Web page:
By Roopa Mehta.

It’s Mental Health Awareness Week and as a person who suffers from mental health problems, this week is very important to me. One of the worst and at the same time best things about having any kind of mental health problem (as compared to a physical health issue) is that no one will know that you have it. This may also be true for someone suffering from bipolar disorder or schizophrenia – no one necessarily has to know. People will say things like: he’s seeing things, or she’s hearing things, or that a person is just REALLY happy or REALLY sad all the time. No one ACTUALLY knows unless you tell them.

In my opinion, this hidden aspect of mental illness is a good thing, mainly because it avoids stupid questions like “are you crazy?” You don’t have to try and explain all the time that your mental health is just a part of you and there’s nothing you can do about it but find a way to manage it and have people who support you.

But there’s a downside to all the secrecy as well. You suffer in silence and alone. You feel ashamed because of the stupid questions and the weird looks – and it could be fatal. I can’t tell you a number of times I’ve felt like I had no one to talk to and it’s lead to me feeling like I wanted to end it all…

Before “falling into the system” as such, that is “getting diagnosed”, you display an assortment of behaviours. People who are, for example, on the autistic spectrum or having extenuating circumstances like childhood trauma and homelessness, or a family member with mental health problems, are almost predisposed to having some kind of mental health illness themselves.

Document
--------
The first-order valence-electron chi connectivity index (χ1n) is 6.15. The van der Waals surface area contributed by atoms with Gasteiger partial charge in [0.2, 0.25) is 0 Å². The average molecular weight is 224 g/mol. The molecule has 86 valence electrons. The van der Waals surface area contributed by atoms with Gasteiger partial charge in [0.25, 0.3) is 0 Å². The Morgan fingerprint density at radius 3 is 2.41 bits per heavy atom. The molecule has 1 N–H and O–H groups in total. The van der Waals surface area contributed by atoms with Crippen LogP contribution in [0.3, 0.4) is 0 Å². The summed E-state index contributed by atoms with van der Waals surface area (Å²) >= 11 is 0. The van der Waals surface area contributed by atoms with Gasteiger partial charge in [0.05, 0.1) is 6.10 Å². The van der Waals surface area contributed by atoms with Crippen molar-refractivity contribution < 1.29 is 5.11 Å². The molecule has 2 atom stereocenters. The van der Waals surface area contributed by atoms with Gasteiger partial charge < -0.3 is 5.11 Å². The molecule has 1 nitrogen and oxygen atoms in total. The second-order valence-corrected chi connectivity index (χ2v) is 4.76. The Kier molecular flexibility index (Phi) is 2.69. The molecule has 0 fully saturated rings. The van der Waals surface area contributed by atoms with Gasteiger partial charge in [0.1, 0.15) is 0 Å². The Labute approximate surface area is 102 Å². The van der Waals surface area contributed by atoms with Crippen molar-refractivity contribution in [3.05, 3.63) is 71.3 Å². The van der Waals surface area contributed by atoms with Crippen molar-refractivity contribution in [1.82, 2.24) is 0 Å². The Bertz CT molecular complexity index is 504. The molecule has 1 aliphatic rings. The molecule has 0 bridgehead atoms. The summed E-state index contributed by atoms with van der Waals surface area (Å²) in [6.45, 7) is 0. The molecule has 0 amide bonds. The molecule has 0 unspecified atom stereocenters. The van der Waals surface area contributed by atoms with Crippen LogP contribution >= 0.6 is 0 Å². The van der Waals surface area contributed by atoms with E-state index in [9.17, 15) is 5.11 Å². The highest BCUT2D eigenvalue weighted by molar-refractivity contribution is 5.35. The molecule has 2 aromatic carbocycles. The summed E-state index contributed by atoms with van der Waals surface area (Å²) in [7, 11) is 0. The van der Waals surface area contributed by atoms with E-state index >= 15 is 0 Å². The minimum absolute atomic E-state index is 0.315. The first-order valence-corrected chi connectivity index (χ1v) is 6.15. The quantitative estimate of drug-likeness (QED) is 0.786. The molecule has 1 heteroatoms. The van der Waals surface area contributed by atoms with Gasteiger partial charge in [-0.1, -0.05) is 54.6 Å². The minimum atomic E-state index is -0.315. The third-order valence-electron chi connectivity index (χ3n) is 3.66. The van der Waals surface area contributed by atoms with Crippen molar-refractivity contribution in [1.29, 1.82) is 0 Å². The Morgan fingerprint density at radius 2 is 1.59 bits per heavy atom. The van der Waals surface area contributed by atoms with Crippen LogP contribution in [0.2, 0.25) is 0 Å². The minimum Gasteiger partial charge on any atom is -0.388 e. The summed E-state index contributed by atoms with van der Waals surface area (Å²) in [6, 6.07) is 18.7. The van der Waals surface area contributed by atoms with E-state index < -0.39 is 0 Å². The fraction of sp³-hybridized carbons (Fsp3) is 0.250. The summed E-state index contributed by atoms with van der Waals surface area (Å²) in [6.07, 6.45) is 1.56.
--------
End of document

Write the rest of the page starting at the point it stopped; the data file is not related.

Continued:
In my experience though, people with mental illness often find their intrinsic intelligence and their ability to problem-solve can be better as compared to average people. So it’s probably not all bad, but remember, no two people are the same. What’s totally acceptable for me to deal with might be a nightmare for somebody else to go through and vice versa.

Anyways, let’s talk about how I got diagnosed? The long and short of it is I told my keyworker that I felt like the only way to cope with my problems was to jump in front of a car or out of a window. That didn’t go down well, believe me! He passed it on to my personal tutor at university, who later took me to A&E, where I talked to a mental health professional who diagnosed me with depression. When I then started seeing a support worker, all the other mental health problems gradually got diagnosed as well. I was told that I needed therapy, but you know what it’s like, I was on a waiting list for 2 years before I actually started therapy. The good news is that so far it’s going well!

There are considerable drawbacks to having mental health problems. People start telling you what you can or can’t do, but don’t let them stop you from finding your feet and doing what you want to do in life! On the other hand, if there’s an event or someone wants you to do something you don’t want to do then you can use your mental health problems as an excuse!

Mental health problems don’t have to be the end of all of your life. They can bring you up just as much as they can tear you down. The important thing to keep in mind is, that you can and will learn to manage it. It may take some time but it is doable.

You want to make sure you notice things within yourself and within others, to help manage mental health problems. If you have suicidal thoughts, if you feel quite low, if you have extreme mood swings or your eating habits suddenly change, then talk to someone. If you notice this in someone else, then ask them honestly: is everything okay? The one thing that anyone with or without mental health problems needs is someone who will support them, unconditionally.